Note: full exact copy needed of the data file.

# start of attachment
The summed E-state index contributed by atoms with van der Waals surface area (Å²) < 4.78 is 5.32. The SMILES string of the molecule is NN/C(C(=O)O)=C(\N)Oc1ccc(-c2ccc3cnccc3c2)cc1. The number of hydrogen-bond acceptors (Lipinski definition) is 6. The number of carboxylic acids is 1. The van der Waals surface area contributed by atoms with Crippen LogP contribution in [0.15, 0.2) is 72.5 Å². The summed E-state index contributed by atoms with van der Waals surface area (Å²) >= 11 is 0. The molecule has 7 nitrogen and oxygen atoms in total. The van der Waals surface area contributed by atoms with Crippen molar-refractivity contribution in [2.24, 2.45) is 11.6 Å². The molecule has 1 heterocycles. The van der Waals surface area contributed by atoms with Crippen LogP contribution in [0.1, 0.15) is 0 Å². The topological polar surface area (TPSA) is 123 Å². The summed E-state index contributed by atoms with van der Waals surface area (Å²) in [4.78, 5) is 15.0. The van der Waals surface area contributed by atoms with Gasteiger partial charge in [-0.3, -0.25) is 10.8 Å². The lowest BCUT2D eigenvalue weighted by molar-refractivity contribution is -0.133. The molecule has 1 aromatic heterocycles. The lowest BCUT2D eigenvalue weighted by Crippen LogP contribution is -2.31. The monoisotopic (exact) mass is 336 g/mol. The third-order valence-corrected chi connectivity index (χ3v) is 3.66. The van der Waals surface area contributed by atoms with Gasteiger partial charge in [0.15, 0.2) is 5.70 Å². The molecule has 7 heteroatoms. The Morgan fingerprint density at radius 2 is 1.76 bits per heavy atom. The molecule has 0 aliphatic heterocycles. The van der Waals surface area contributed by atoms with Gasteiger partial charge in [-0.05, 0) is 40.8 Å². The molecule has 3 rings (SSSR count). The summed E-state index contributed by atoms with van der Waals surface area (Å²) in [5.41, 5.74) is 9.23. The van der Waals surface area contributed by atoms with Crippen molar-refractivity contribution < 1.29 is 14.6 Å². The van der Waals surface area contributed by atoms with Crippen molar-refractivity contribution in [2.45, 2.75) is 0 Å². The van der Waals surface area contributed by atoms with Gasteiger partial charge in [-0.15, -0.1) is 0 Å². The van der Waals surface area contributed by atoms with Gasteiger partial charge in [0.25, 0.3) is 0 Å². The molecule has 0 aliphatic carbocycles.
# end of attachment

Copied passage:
The summed E-state index contributed by atoms with van der Waals surface area (Å²) < 4.78 is 5.32. The SMILES string of the molecule is NN/C(C(=O)O)=C(\N)Oc1ccc(-c2ccc3cnccc3c2)cc1. The number of hydrogen-bond acceptors (Lipinski definition) is 6. The number of carboxylic acids is 1. The van der Waals surface area contributed by atoms with Crippen LogP contribution in [0.15, 0.2) is 72.5 Å². The summed E-state index contributed by atoms with van der Waals surface area (Å²) >= 11 is 0. The molecule has 7 nitrogen and oxygen atoms in total. The van der Waals surface area contributed by atoms with Crippen molar-refractivity contribution in [2.24, 2.45) is 11.6 Å². The molecule has 1 heterocycles. The van der Waals surface area contributed by atoms with Crippen LogP contribution in [0.1, 0.15) is 0 Å². The topological polar surface area (TPSA) is 123 Å². The summed E-state index contributed by atoms with van der Waals surface area (Å²) in [4.78, 5) is 15.0. The van der Waals surface area contributed by atoms with Gasteiger partial charge in [-0.3, -0.25) is 10.8 Å². The lowest BCUT2D eigenvalue weighted by molar-refractivity contribution is -0.133. The molecule has 1 aromatic heterocycles. The lowest BCUT2D eigenvalue weighted by Crippen LogP contribution is -2.31. The monoisotopic (exact) mass is 336 g/mol. The third-order valence-corrected chi connectivity index (χ3v) is 3.66. The van der Waals surface area contributed by atoms with Gasteiger partial charge in [0.15, 0.2) is 5.70 Å². The molecule has 7 heteroatoms. The Morgan fingerprint density at radius 2 is 1.76 bits per heavy atom. The molecule has 0 aliphatic heterocycles. The van der Waals surface area contributed by atoms with Gasteiger partial charge in [-0.05, 0) is 40.8 Å². The molecule has 3 rings (SSSR count). The summed E-state index contributed by atoms with van der Waals surface area (Å²) in [5.41, 5.74) is 9.23. The van der Waals surface area contributed by atoms with Crippen molar-refractivity contribution < 1.29 is 14.6 Å². The van der Waals surface area contributed by atoms with Crippen molar-refractivity contribution in [2.45, 2.75) is 0 Å². The van der Waals surface area contributed by atoms with Gasteiger partial charge in [-0.15, -0.1) is 0 Å². The van der Waals surface area contributed by atoms with Gasteiger partial charge in [0.25, 0.3) is 0 Å². The molecule has 0 aliphatic carbocycles.